Our most popular high ropes course with epic zip lines. Adventurers need to be aged 10 and 1.4m tall.
- 1-3 hours
- From £30
Our entry-level high ropes activity for young children over 1m tall.
A step up from Treetop Adventure, so participants must be above 1.2m and over six years old.
Push your limits further than ever with Go Ape's newest and most demanding high ropes adventure.
Head out into the forest on our heavy-duty all-terrain Go Ape Segway experiences. A perfect two-wheeled adventure for adults and kids over 7 stone.
Tree houses, netted walkways, bouncy nets full of inflatable balls ALL 30 feet above the forest floor.
One for the zipline fanatics. Seven forest ziplines totalling a whopping 3km. Zip.Wire.Heaven.
A high-wire adventure for thrill seekers who want to get their adrenaline-kicks in super quick time. For adults who are short of time but still want a dose of thrill.
Big, high, fast zips. Don't look down zips. Scream if you want to go faster zips. We love them and we know you do too. So whether you are short on time or just short on thrills check out the NEW Zip Line Experience at selected locations.
A 12m free fall toward the forest floor. The Plummet is an adventure junkies delight! Located at selected sites only. Purchase as an extra on your Treetop Challenge at cabin or as an individual activity.
The most satisfying hour of your week as you sling axes hitting bullseyes and cheer on your mates.
Explore a brand new ground-based adventure at Dalkeith Country Park, Edinburgh.
Your budding rally drivers can take to four wheels, and drive a Mini Land Rover around a brand new track at Go Ape Coventry.
It’s springtime, and Easter is on the way, so it’s all about new life this month, and it’s only fitting that we start with bunnies (not their official name).
Young rabbits are called kits, and they spend the first month of their lives holed up underground in their burrows.
At two weeks old, they start eating vegetation, and above ground, you may spot their parents, frantically knowing grass and plants to bring back for their young.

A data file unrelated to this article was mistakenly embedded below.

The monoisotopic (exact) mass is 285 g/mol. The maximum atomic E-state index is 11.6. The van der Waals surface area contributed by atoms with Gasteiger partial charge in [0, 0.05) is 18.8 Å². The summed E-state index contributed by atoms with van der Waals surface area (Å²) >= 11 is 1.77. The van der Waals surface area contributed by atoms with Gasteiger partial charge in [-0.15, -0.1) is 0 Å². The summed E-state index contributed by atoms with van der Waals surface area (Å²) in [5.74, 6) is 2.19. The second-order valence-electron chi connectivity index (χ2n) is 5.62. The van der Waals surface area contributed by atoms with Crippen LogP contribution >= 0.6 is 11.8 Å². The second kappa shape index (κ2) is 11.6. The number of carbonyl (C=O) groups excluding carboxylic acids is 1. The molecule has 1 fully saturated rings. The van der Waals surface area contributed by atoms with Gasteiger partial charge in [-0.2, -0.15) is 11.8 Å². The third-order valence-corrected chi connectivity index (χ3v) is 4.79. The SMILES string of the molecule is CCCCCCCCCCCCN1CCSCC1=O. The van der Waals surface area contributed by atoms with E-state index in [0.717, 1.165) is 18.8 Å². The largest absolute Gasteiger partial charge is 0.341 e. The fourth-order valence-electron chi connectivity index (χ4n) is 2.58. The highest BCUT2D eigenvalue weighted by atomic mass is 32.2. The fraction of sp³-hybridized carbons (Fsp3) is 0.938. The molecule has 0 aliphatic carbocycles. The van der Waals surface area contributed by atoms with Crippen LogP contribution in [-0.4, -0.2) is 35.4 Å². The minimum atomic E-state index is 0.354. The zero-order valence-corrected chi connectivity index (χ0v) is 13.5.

Towards the end of the April the first kits of the season will poke the heads above ground to feed with their mother. The best time to spot them is at dawn and dusk.
Did you know badgers are omnivores? They eat both fruit and nuts and insects, earthworms, slugs, snails, and even small mammals.
Like most of nature, their food becomes scarce in winter, so female badgers give birth in late winter to maximise food supplies and fatten up for the winter.
That means the cubs are ready to take their first step above ground in April and start putting on weight throughout the remainder of the year, ready for their first full winter.
The best way to spot badgers is to locate their sett in the daytime, often in woodland or at the edge of a field. These nocturnal creatures have poor eyesight but a great sense of smell. When your return before dusk, remain downwind and position yourself against a tree to hide your silhouette.
Stay as still as possible and prepare to be patient. You’ll be in for a wait but rewarded with a glimpse of these special woodland animals.
One of the UK’s most recognisable wildflowers, bluebells area protected by law and can be found in open fields as well as carpeting deciduous woodland.
Did you know that they’re perennial, meaning that the same plant flowers year after year? It takes around 6 or 7 years for a bluebell colony to establish itself, and there are two varieties in the UK. The native common bluebell and the Spanish bluebell.
Common (British) bluebell
Identified by deeper purple colour, thin tubular flowers just along one side of the stem.
Identified by paler colour, some times pink or white, wider flowers on multiple sides of the stem.
We’re on a mission to create forest adventures. Starting 20 years ago with our first tree top course in Thetford Forest, we’ve now spread our way across the UK and incidentally provided brilliant infrastructure for nesting birds.
Our crossing signs are a favourite of treecreepers, providing the perfect protection for their vulnerable chicks.
We’ve also seen a variety of tits using skateboard zip steps and Tarzan Swing dividers for nesting in, plus chaffinches and blackbirds making their home amongst the support cables on our Nets Adventure.
The sight of butterflies dancing through the forest air immediately evokes the excitement of the warmer months ahead. So far, brimstone and red admirals will be amongst the most common, as they overwinter as adults.
Not to detract from our year-round residents but keep an eye out for painted lady butterflies with their distinctive tortoiseshell wings in orange, tipped with black and dotted white. These fascinating little insects are migratory and will arrive this month, having travelled all the way from North Africa and Arabia.